Lavender Dream Soap Recipe

Lavender soap
Turner Forte / Getty Images
Project Overview
  • Total Time: 12 hrs
  • Skill Level: Beginner

One of the most popular soaps I ever created when I was making and selling soap commercially was a soap called "Lavender Dream." At its base, it's just a simple lavender essential oil soap―but adding some patchouli and some bright sweet orange essential to the blend gives it some wonderful complexity. (Adding a nice base note and top note to the blend.) Use my combination of soap making oils below, or feel free to create your own soap recipe.

You'll notice, from the picture, that the lavender buds turn brown. This is why it's important that you lightly grind them up first. Otherwise, they have a tendency to look like small bugs or mouse droppings in the soap. (I know, eww, but that's what people say.)

Using flower petals in soap is indeed a challenge. If you absolutely must have intact, naturally colored lavender buds in your soap, this is a good recipe to rebatch and not add the lavender buds until you've re-melted the soap.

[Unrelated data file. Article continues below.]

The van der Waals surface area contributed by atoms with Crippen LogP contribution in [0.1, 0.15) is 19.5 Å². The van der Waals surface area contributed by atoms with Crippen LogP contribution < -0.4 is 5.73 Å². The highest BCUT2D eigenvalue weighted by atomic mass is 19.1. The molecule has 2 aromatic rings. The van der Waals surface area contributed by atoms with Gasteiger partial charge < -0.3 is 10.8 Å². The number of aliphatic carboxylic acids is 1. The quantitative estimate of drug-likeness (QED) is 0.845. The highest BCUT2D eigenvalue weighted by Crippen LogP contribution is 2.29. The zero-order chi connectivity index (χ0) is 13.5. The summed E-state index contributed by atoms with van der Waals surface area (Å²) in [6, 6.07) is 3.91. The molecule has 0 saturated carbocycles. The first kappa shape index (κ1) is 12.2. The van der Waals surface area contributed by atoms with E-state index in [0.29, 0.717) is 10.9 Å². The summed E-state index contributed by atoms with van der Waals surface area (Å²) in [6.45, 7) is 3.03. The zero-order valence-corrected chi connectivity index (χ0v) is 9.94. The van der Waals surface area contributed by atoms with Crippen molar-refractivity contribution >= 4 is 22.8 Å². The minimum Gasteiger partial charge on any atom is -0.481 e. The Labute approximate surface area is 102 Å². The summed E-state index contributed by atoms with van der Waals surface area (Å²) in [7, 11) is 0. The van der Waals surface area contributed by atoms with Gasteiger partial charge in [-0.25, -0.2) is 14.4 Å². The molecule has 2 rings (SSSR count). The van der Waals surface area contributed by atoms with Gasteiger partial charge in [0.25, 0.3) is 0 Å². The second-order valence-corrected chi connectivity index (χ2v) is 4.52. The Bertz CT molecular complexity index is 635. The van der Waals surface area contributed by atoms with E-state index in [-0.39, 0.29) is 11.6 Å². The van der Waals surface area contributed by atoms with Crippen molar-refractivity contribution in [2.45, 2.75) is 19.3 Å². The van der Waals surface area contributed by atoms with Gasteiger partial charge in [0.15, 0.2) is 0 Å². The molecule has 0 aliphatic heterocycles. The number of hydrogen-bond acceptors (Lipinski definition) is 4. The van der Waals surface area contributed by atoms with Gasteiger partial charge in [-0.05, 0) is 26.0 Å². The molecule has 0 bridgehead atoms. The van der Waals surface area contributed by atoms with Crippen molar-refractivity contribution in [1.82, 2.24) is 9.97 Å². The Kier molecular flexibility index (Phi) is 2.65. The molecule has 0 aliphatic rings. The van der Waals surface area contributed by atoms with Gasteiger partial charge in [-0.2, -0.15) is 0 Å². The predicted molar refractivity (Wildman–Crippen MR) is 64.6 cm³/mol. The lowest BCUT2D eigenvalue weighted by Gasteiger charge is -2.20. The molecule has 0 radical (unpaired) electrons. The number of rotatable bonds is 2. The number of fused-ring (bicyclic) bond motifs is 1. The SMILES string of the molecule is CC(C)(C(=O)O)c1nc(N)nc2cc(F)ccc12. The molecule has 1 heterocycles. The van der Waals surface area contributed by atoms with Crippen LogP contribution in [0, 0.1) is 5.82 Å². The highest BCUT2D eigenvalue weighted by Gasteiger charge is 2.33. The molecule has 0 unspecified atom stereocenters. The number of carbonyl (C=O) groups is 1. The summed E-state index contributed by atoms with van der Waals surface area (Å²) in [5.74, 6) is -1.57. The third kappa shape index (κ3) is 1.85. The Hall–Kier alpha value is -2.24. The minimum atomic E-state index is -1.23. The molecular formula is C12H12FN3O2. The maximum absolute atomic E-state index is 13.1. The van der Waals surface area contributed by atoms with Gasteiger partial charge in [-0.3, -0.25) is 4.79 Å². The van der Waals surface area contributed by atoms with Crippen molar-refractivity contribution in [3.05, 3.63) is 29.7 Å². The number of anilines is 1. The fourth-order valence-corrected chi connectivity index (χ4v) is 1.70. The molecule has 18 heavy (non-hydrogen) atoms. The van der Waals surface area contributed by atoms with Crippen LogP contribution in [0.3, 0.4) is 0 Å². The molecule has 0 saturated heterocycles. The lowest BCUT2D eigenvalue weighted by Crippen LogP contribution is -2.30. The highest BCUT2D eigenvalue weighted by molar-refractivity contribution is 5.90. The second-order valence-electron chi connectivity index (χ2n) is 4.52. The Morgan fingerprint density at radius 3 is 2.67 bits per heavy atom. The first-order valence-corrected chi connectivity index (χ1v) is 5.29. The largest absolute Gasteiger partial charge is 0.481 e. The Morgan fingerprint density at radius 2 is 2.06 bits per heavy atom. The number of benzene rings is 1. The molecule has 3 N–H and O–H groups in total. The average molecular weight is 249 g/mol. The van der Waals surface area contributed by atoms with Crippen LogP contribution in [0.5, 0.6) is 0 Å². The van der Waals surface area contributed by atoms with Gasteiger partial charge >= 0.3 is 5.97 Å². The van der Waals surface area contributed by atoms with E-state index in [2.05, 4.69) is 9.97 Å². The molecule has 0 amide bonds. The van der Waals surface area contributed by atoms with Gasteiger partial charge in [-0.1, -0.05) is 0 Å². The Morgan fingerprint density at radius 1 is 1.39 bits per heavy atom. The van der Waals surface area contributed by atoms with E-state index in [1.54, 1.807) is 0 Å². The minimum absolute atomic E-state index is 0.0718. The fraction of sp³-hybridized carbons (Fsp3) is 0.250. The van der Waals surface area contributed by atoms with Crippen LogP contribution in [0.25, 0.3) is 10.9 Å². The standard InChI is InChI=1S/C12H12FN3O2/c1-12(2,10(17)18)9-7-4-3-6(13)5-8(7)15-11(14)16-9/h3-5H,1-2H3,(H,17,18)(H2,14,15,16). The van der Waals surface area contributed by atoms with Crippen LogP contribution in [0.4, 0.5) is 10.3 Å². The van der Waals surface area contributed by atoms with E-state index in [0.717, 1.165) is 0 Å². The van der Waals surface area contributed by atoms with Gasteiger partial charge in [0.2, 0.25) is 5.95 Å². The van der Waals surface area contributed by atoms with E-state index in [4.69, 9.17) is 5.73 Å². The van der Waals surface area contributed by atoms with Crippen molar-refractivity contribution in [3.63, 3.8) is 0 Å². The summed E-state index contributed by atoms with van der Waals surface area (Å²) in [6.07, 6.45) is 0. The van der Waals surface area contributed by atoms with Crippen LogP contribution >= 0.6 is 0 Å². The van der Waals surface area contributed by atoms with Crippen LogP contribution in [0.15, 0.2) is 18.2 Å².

What You'll Need


  • 6.8 oz. palm oil
  • 10.2 oz. coconut oil
  • 1.7 oz cocoa butter
  • 10.2 oz. olive oil
  • 1.7 oz. castor oil
  • 3.4 oz. sunflower oil
  • 4.9 oz. lye
  • 11.3 oz. of water
  • 2 tbsp. of lightly ground lavender buds
  • 0.4 oz. orange essential oil
  • 0.4 oz. patchouli essential oil
  • 0.8 oz. lavender essential oil


This recipe makes about 3 lbs. of soap and is formulated using a 5% superfat or lye discount.

  1. Measure Oils

    Measure out all of your oils, essential oils and colorants (I generally used a purple oxide in a swirl for this soap, but it's completely optional.)

  2. Make Soap

    Make your soap batch as you normally would, following basic soap making instructions.

  3. Add Essential Oils and Buds

    At trace, add in the essential oils and the lavender buds.

  4. Stir

    Stir well. Add your colorants and swirl, if desired.

  5. Pour into Mold and Let Saponify

    Pour into the mold of your choice. Let it saponify overnight. Slice it when it's firm enough to slice.

Let it cure for 3 to 4 weeks, then enjoy your lavender dream soap!